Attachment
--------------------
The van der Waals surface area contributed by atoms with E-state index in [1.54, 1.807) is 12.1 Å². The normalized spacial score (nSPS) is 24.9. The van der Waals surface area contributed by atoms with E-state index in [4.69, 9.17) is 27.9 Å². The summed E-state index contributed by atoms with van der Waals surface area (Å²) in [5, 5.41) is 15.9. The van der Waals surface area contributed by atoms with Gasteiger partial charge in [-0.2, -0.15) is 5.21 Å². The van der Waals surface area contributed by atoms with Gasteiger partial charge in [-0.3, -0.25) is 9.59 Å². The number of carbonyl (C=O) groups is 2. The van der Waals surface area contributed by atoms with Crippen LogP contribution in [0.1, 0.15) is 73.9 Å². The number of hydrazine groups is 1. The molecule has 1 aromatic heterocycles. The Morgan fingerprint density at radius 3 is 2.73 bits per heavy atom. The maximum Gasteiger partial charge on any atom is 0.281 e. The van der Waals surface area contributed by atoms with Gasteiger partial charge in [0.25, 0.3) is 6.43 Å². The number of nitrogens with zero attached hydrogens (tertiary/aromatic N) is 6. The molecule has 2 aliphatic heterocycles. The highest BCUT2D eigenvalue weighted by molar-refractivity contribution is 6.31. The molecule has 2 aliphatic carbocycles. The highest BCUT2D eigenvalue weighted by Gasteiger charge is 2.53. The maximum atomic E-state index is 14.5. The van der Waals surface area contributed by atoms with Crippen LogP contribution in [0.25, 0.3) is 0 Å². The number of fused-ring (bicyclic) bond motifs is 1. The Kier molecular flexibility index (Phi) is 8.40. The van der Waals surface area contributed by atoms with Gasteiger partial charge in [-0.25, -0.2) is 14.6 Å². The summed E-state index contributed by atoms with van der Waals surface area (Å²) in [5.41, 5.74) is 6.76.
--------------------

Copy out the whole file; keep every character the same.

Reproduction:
The van der Waals surface area contributed by atoms with E-state index in [1.54, 1.807) is 12.1 Å². The normalized spacial score (nSPS) is 24.9. The van der Waals surface area contributed by atoms with E-state index in [4.69, 9.17) is 27.9 Å². The summed E-state index contributed by atoms with van der Waals surface area (Å²) in [5, 5.41) is 15.9. The van der Waals surface area contributed by atoms with Gasteiger partial charge in [-0.2, -0.15) is 5.21 Å². The van der Waals surface area contributed by atoms with Gasteiger partial charge in [-0.3, -0.25) is 9.59 Å². The number of carbonyl (C=O) groups is 2. The van der Waals surface area contributed by atoms with Crippen LogP contribution in [0.1, 0.15) is 73.9 Å². The number of hydrazine groups is 1. The molecule has 1 aromatic heterocycles. The Morgan fingerprint density at radius 3 is 2.73 bits per heavy atom. The maximum Gasteiger partial charge on any atom is 0.281 e. The van der Waals surface area contributed by atoms with Gasteiger partial charge in [0.25, 0.3) is 6.43 Å². The number of nitrogens with zero attached hydrogens (tertiary/aromatic N) is 6. The molecule has 2 aliphatic heterocycles. The highest BCUT2D eigenvalue weighted by molar-refractivity contribution is 6.31. The molecule has 2 aliphatic carbocycles. The highest BCUT2D eigenvalue weighted by Gasteiger charge is 2.53. The maximum atomic E-state index is 14.5. The van der Waals surface area contributed by atoms with Crippen LogP contribution in [0.25, 0.3) is 0 Å². The number of fused-ring (bicyclic) bond motifs is 1. The Kier molecular flexibility index (Phi) is 8.40. The van der Waals surface area contributed by atoms with Gasteiger partial charge in [-0.25, -0.2) is 14.6 Å². The summed E-state index contributed by atoms with van der Waals surface area (Å²) in [5.41, 5.74) is 6.76.